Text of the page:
by Eric Griswold “There were people from Milwaukee there before us, but we were the first to really get organized. We wanted to give something back. So in 2000 we organized the first-ever theme village from the Midwest, and every year it just gets bigger and better. Call it Urban planning in a temporary city. We extended the urban planning to Burning Man as a whole, giving a series of suggestions to the central government there that became known as the Village Community Proposal. This led to the Wheel of Fire Project, an attempt to create community cohesion through a gigantic shared art project of fire-lit processions leading up to the ultimate event of the festival itself, the actual burning of the Man. The project was carried out in 2001 and will be implemented again in 2002 with the participation of the central government. It will form a multi-spoked fiery wheel nearly a mile in diameter, visible from the air or from space.” “The central government began to see that they could trust us with large projects, and made us Regional Contacts to the State of Wisconsin. In this role we provide guidance and orientation to anyone seeking to attend the Festival.” “The next step was to set up the BurningSnow center for the Experimental arts, which has recently opened at 2578 N. Weil Street in Riverwest. One of its functions is as an official contact center for the Burning Man festival. We have orientation meetings on Sunday nights, fundraising parties and so on. Also, it is a place to develop new experimental art forms, for example, the golden electric surfboard for the desert, the ultraviolet teepee, and our Speed Dating interactive game that was written up in Penthouse.com.” “It is an incredible source of inspiration, especially for a first timer. Every minute of every day is a jaw-dropping experience. You see an incredible piece of art, like a galloping neon horse with somebody riding it, and your jaw drops. Then you wonder, ‘how did they get that thing out here?’ and your jaw drops again. Then, you realize that there are 10,000 more things just as amazing out there, and it’s only the first day, and your jaw drops again…. It’s the ‘Eureka’ factor, every minute of every day, that’s why the heat, and the wind, and the dust don’t matter — they just don’t matter at all.”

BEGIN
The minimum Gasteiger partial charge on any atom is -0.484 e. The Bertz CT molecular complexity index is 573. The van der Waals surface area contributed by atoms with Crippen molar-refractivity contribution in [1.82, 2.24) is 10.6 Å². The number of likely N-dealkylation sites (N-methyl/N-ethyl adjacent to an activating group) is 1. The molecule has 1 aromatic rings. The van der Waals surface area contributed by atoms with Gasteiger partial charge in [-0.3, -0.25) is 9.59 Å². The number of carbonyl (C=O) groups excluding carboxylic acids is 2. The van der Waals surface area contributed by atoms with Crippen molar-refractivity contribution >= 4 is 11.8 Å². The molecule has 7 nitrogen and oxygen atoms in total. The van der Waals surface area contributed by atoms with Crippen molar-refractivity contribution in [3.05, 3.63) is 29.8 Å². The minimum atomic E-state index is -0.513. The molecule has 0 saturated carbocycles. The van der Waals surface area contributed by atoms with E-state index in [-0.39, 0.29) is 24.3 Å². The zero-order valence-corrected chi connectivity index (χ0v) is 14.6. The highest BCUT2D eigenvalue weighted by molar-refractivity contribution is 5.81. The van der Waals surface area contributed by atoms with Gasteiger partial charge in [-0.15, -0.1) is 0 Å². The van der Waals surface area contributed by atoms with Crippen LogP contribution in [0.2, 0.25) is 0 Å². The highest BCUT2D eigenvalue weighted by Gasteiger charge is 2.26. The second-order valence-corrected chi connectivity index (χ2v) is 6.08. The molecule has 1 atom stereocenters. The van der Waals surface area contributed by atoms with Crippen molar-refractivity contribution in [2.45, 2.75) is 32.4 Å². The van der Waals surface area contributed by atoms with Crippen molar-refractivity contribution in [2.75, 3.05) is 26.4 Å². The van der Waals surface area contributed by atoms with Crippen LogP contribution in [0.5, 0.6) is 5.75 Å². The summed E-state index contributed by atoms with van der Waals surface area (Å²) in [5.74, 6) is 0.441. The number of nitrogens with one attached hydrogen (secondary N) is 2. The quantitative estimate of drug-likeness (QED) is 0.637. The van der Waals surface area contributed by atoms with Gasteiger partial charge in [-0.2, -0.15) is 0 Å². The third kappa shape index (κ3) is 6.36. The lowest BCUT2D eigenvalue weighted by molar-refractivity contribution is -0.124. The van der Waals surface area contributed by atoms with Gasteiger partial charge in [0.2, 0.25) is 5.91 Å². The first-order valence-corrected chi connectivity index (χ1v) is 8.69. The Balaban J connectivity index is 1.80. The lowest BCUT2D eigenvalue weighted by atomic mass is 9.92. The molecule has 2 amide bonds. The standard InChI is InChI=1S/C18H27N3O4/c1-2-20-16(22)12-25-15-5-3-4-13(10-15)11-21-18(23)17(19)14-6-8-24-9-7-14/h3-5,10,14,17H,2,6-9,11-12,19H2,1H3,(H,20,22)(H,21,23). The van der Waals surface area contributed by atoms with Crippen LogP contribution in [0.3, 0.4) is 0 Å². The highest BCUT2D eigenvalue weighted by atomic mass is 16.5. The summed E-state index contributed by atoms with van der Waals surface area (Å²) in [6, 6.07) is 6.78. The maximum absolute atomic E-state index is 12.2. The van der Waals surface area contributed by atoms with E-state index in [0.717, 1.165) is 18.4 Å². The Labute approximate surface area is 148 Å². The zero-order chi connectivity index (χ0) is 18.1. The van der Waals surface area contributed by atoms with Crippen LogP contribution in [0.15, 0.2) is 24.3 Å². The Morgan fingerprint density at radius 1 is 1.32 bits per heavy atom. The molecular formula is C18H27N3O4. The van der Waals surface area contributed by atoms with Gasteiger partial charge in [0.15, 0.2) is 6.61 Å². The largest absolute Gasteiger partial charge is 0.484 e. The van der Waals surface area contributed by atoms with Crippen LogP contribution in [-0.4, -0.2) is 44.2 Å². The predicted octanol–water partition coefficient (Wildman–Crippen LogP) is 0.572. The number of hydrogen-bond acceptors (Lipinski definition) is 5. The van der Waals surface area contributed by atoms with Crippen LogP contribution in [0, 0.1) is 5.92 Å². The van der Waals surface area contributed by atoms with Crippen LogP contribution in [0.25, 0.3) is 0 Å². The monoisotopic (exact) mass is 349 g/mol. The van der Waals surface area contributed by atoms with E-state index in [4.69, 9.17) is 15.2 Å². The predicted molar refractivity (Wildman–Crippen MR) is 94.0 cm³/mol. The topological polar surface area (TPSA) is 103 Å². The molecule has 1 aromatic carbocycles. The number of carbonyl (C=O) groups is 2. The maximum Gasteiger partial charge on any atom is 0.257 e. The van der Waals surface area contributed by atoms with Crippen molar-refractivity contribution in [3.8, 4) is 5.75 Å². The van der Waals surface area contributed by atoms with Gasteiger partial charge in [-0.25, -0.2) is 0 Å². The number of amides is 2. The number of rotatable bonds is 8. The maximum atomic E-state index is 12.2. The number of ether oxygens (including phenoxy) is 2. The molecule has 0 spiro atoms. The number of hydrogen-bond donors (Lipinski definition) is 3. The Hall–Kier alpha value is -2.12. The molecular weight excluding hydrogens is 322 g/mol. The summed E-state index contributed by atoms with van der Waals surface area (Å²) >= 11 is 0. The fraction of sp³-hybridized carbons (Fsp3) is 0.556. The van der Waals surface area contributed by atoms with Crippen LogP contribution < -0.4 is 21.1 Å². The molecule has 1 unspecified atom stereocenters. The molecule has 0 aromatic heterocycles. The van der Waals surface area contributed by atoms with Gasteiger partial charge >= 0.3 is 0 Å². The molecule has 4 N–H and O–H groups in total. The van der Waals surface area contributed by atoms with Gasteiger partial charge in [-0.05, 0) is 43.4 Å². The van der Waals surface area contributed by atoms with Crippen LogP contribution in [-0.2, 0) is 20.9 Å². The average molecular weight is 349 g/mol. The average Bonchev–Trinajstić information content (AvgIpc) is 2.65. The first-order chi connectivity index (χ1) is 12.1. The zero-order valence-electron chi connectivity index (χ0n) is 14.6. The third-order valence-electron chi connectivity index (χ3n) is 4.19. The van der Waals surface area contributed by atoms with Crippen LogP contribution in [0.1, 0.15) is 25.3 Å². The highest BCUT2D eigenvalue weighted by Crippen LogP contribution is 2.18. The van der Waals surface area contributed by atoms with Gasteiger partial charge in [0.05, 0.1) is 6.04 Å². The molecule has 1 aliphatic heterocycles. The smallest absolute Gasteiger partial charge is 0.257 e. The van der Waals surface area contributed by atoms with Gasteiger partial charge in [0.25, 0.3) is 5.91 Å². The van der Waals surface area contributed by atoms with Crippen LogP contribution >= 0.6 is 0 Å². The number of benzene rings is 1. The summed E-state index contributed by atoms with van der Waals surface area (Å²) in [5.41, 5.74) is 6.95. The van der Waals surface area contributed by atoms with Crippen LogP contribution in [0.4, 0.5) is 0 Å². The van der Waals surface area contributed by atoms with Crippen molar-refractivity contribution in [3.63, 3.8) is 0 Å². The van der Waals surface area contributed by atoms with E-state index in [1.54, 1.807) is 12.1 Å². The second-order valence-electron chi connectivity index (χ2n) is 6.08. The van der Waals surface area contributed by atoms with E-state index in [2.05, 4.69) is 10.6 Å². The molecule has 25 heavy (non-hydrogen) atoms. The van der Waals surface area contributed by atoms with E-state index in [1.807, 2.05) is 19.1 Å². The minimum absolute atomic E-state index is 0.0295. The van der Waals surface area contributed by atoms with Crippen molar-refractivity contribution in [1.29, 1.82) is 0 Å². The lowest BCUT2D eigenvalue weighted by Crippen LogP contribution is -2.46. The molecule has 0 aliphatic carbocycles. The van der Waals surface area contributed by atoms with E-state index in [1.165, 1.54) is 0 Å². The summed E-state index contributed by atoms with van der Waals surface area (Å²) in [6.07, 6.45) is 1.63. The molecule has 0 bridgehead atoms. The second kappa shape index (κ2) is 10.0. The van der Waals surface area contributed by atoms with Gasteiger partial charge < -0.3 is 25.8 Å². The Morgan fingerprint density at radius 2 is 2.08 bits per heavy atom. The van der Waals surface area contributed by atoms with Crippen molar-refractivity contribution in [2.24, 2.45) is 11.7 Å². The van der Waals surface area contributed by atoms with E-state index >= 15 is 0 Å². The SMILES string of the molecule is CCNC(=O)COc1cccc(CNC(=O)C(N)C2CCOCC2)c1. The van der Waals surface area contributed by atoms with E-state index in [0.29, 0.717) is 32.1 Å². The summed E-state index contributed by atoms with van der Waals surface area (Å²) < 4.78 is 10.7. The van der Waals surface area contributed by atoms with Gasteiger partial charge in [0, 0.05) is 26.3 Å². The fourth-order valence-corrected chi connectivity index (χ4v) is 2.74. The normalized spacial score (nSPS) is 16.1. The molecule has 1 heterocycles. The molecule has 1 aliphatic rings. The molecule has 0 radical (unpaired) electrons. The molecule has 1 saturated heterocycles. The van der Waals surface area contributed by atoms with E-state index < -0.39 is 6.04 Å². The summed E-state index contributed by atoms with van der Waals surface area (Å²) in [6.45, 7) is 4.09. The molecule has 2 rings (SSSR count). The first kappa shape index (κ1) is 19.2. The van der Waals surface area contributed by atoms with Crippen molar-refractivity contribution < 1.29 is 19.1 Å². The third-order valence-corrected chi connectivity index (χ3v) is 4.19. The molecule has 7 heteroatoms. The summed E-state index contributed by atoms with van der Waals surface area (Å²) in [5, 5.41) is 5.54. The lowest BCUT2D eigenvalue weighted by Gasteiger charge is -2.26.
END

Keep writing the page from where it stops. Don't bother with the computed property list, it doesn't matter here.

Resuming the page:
Several things make this festival unique…
- The “gift economy” — no vending is allowed. Nothing can be bought or sold. So it’s all done for the love of art. In return for your gift of art you sample the gifts of 20,000 other people.
- The remote desert location itself encourages only the most dedicated to attend.
- The “No Spectators, only Participants” rule. From Burningman.com: “Burning Man is a 100% participant sponsored, participant created event. We often like to say there are no spectators at Burning Man. It doesn’t mean there isn’t a lot to look at — it means that even the process of viewing is active. Even first-timers are participants — they always figure it out.”
- The “Leave No Trace” policy of deep ecology insures that every scrap brought in must be brought out again.
Riverwest Currents – Volume 1 – Issue 8 – September 2002
by Eric Griswold